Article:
These were all taken at Public Square Park, which provides a nifty overlook on downtown. I believe this is looking down Deaderick Street towards the War Memorial Auditorium.


And another shot of downtown Nashville, which wouldn't be complete without having something with CMT in it.


The next stop on the tour of Nashville took us to the Tennessee State Capitol. This is the capitol building with a statue of Andrew Jackson.


The Tennessee State Capitol was completed in 1859, and is a grand building. And as someone who grew up in the capitol city of another state, I've been nerdily interested in seeing other state's capitols. I was interested to read that Tennessee is one of only eleven states that have a capitol building without a dome. But I was displeased to see that the Tennessee capitol is locked up tighter than Fort Knox on weekends. Especially, if say, you are a visitor in desperate need of going inside the capitol to perhaps visit a bathroom. Unfortunately for me, and my bladder, the building was locked up tight.

But we walked the grounds to take a few pictures. I was excited to take a few pictures of this statue, since it was in honor of someone named Cormack. Until upon closer inspection, it was actually in honor of a Edward W. Carmack. There was a nice view of the War Memorial Auditorium again.


And one last shot from the Tennessee State Capitol, along the steps leading towards the statue of Andrew Jackson. I really enjoyed my time in Nashville, and look forward to going back and seeing all the spots that we missed seeing this time around...


Wednesday, May 1, 2013

Last weekend

So last Saturday was perfect weather for waterfalls: rainy and foggy. And I was even up in the Ozarks, but alas not out in the woods. Instead, my girlfriend and I were up in Fayetteville visiting my brother. On Saturday afternoon, we drove up to Bentonville to visit the Crystal Bridges Museum of American Art. There is a temporary exhibit with Norman Rockwell paintings there that we wanted to see. But the line was extremely long, snaking through the lobby of the museum. A worker there told us that we could try to see it, but with the wait, we probably wouldn't make it before the museum closed for the day.

So we looked through the main part of the museum, which after three visits is still impressive (although they still don't have any photography). Along with the artwork, I'm still amazed by the architecture there...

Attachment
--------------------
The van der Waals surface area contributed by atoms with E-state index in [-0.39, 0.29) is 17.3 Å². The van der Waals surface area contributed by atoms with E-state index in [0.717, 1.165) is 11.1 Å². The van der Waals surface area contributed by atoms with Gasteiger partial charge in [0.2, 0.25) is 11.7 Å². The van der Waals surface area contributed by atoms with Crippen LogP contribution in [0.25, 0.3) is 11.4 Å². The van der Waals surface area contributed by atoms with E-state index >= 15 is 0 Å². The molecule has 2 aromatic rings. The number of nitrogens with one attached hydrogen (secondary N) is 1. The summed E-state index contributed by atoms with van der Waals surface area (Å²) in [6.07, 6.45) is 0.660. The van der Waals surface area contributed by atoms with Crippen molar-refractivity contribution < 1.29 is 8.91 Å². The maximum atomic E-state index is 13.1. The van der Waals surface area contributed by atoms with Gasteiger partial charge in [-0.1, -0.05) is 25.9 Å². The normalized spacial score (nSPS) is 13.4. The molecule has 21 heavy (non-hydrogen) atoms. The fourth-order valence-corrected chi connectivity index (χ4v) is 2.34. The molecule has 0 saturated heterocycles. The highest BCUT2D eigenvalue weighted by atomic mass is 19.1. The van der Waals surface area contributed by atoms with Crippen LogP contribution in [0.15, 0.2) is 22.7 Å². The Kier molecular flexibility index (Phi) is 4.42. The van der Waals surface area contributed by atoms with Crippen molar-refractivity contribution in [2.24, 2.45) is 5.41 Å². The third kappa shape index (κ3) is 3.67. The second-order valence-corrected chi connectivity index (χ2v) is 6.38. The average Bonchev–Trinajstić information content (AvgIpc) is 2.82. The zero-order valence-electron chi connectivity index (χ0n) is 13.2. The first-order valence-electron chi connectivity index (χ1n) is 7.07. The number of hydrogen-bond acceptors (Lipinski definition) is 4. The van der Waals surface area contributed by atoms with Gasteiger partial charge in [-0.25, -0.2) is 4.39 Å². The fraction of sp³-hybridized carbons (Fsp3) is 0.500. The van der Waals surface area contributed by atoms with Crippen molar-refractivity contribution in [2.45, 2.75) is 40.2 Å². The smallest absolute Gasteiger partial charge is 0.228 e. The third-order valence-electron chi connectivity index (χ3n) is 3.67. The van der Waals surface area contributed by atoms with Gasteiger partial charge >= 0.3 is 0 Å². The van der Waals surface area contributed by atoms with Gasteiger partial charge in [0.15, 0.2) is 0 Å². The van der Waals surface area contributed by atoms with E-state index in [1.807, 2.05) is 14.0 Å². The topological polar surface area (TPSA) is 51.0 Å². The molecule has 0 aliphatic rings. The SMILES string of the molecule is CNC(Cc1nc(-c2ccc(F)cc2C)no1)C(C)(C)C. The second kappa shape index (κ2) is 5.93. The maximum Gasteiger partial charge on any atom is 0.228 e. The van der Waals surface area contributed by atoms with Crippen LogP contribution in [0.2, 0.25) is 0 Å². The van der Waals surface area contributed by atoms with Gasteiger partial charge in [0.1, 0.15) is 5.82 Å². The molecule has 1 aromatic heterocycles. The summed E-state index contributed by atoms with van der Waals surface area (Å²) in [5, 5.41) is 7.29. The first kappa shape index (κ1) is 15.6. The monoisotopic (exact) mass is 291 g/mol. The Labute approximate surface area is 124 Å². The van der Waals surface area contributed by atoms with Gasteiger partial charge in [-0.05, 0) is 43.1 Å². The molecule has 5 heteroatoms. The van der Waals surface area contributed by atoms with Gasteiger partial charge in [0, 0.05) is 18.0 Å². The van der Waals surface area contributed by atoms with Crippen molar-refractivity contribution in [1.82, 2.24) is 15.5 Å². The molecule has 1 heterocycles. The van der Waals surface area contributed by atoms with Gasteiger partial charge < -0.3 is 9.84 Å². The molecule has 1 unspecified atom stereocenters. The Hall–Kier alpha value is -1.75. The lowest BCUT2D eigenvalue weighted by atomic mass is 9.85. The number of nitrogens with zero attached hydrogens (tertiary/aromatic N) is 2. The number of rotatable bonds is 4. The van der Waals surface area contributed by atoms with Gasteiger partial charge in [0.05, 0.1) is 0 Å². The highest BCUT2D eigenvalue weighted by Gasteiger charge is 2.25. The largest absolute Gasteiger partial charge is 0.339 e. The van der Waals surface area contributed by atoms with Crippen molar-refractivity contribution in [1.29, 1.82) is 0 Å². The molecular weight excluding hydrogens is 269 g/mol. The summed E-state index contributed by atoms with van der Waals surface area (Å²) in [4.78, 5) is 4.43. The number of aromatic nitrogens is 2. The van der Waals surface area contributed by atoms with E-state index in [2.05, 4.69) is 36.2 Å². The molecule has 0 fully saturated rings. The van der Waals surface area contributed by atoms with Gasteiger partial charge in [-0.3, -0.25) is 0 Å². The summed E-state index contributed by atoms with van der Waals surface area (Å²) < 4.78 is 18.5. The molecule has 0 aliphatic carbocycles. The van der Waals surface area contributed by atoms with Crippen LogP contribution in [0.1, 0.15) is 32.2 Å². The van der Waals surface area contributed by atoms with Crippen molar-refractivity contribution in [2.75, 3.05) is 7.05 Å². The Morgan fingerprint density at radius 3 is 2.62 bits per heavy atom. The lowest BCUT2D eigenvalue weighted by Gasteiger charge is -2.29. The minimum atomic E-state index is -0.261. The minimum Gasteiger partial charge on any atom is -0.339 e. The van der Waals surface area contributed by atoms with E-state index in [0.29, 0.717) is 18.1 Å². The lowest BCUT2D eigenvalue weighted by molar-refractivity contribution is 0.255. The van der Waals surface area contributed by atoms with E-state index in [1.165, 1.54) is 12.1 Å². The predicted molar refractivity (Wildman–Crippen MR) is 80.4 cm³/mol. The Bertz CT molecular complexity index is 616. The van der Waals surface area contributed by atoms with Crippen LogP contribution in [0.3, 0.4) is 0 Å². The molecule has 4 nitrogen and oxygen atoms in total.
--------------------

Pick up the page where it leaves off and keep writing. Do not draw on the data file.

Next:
On Sunday, we left Fayetteville. I wanted to take the long way home, which meant a long drive over to the Buffalo River. The cloudy weather was gone, replaced by a brilliant sunny sky with not a cloud in the sky. Not exactly ideal conditions for pictures. But we were traveling towards Boxley Valley, one of my favorite places in the state, so I couldn't resist taking a few pictures...


Boxley Valley is a historic district within the Buffalo National River, filled with numerous old barns and homes. One of the stops we made was the old Boxley Mill. The mill was built in 1870, replacing an earlier mill that was destroyed during the Civil War. The old mill operated until 1950.



From Boxley, we headed east to Steele Creek, another favorite spot along the Buffalo River.


It was still really sunny, so the light was still a bit harsh. But it was getting late in the day, and the I stopped the car to get this shot of the light hitting this tree along the river. In the background is Roark Bluff.


It was about this time I was starting to get a little nervous. I had an ulterior motive in making a visit to Steele Creek. Besides hopefully taking a few pictures, I had the plan on proposing to my girlfriend there. It is a beautiful area, and I knew it would provide a perfect background. I just had to worry about not messing it up.

So we walked past the campground and followed a trail down to the river. My heart was beating fast, not from the walk along the river, but from nervousness. But I found a good spot on the river, and popped the question. And she said yes!

But then of course, I also took the time to take a few pictures. This is the view of the Buffalo River, near the spot where I got engaged...


And one last shot of the Buffalo River, from what will be one of the most memorable visits I've had there...